Honey vs. Vinegar

Last week, I had the chance to work with someone with whom I’d only chatted in passing.  I thought he was a good guy from the few words we’d exchanged, but I had no idea who he really was.

Until I was able to work with him for half of a shift.

He had worked the early morning shift at his regular position.  My cart attendant called in sick, and we weren’t able to find anyone to replace him.  The store manager asked Anthony if he would take the shift, and he agreed.

Let me take a moment to describe Anthony.  Every part of him has some sort of tatoo on it, his piercings are extensive, and he’s got a mohawk.  He’s probably 25 years old and he wears clothes most of us wouldn’t dare try to get away with.

And he’s one of the nicest guys you will ever meet.  He seems to be eternally happy, always willing to help, and offers praise when due.  He’s friendly and outgoing.  I really admire him.

Don’t get me wrong – TOTALLY not my type and I’m not his (he prefers men), but I still admire him on a human level.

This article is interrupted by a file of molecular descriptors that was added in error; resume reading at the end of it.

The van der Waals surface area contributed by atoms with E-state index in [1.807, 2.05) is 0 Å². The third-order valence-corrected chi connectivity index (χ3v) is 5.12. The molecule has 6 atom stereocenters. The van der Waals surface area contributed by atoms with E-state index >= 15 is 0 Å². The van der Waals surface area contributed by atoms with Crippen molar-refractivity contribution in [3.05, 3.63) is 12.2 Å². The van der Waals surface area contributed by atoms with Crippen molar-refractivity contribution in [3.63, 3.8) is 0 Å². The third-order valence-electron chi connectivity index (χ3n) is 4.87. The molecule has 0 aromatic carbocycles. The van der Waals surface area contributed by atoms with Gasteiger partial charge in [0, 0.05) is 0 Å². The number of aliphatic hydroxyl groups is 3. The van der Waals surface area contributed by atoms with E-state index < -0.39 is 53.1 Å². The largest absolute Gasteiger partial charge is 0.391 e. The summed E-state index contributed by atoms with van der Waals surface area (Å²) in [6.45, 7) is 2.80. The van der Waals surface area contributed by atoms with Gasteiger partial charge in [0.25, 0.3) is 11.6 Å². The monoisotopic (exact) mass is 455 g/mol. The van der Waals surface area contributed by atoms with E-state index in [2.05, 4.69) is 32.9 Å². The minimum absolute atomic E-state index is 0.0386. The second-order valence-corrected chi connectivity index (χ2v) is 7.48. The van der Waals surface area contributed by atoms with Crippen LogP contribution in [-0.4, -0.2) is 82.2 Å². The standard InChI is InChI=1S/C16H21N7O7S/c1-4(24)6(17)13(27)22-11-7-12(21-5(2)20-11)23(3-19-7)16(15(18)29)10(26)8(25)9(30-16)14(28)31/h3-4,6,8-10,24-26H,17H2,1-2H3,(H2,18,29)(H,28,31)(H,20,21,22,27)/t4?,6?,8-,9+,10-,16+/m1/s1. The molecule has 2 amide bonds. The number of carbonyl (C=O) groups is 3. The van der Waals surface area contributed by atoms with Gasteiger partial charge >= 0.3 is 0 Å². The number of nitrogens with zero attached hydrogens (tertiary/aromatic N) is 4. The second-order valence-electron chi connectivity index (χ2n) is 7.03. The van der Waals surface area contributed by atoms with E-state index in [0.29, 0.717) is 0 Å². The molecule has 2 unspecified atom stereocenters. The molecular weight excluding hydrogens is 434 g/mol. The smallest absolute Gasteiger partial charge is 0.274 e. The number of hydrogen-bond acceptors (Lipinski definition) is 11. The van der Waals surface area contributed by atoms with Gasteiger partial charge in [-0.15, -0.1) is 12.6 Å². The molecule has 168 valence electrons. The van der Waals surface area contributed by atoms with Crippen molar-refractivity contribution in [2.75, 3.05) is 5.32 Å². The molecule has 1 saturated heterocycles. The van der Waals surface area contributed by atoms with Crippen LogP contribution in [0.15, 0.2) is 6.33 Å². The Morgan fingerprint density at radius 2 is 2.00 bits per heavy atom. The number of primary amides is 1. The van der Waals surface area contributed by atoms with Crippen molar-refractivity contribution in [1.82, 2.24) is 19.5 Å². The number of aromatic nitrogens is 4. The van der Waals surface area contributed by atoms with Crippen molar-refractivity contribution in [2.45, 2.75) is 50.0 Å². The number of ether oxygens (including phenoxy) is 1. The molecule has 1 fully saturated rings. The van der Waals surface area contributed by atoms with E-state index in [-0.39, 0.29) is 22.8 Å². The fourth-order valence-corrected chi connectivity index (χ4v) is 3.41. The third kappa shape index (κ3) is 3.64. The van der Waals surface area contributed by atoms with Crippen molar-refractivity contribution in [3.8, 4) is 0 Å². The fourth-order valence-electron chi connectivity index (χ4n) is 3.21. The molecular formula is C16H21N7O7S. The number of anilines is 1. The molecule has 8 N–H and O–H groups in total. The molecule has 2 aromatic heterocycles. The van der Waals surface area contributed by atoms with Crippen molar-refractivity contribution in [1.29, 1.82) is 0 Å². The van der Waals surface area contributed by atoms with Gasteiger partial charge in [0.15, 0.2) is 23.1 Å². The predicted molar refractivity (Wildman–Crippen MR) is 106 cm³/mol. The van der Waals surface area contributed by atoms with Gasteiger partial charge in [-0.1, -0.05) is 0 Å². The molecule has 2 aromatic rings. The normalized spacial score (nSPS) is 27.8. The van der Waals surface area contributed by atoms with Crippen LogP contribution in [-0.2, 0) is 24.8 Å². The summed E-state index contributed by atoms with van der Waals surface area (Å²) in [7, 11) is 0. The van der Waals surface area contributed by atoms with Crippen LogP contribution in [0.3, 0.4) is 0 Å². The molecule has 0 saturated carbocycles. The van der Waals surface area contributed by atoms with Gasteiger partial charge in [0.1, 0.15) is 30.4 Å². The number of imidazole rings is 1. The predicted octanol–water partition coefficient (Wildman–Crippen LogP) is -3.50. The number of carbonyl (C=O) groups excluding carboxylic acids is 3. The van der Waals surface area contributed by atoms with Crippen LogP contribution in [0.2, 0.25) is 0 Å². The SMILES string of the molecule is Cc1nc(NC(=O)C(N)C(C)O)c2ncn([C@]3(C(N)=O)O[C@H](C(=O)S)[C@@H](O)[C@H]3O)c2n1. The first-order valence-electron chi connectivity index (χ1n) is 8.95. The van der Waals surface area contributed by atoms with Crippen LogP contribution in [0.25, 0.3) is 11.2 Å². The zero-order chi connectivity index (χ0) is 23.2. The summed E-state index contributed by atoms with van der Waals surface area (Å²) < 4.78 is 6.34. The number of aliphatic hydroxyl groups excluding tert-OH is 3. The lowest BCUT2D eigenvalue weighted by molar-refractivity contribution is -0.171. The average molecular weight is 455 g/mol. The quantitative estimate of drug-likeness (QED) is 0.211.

This is what I knew of Anthony before I was able to work with him.  It was then that my admiration of him grew.

Cart Attendant is not a glamorous job and can be downright awful.  Not only do they have to gather the carts, but they also have a whole lot of other tasks to keep them busy.  They gather the carts, rain or shine (in Seattle, it’s more rain than shine), they empty the garbage cans, they take care of “carry-outs” for the guests, and the restrooms are their responsibility. 

Now, the male cart attendants obviously can’t clean the women’s restroom, so they have to take over for a cashier who then has to go clean the restrooms.  Seems like a pretty good deal, right?  Nope.  Normally, the cashiers will give the cart attendant a hard time (“I just did it last hour.”  “I’ve done it three times today.”  “I just got here.” etc).

Anthony worked his magic to sail right past that problem.  “Who wants to be the next “Anthony’s Bathroom Beauty”?” he called out.  Granted, nobody tripped over themselves to volunteer, but he did get a volunteer and she was happy to do so.

I need to remember this lesson.  He made the cashiers see the honey when it really was vinegar in front of them.  He turned this nasty chore into a positive, actually making the cashier smile as she walked toward the restroom.

I hope I am able to figure that lesson out.  Maybe I could actually get my teenagers to do the dishes!


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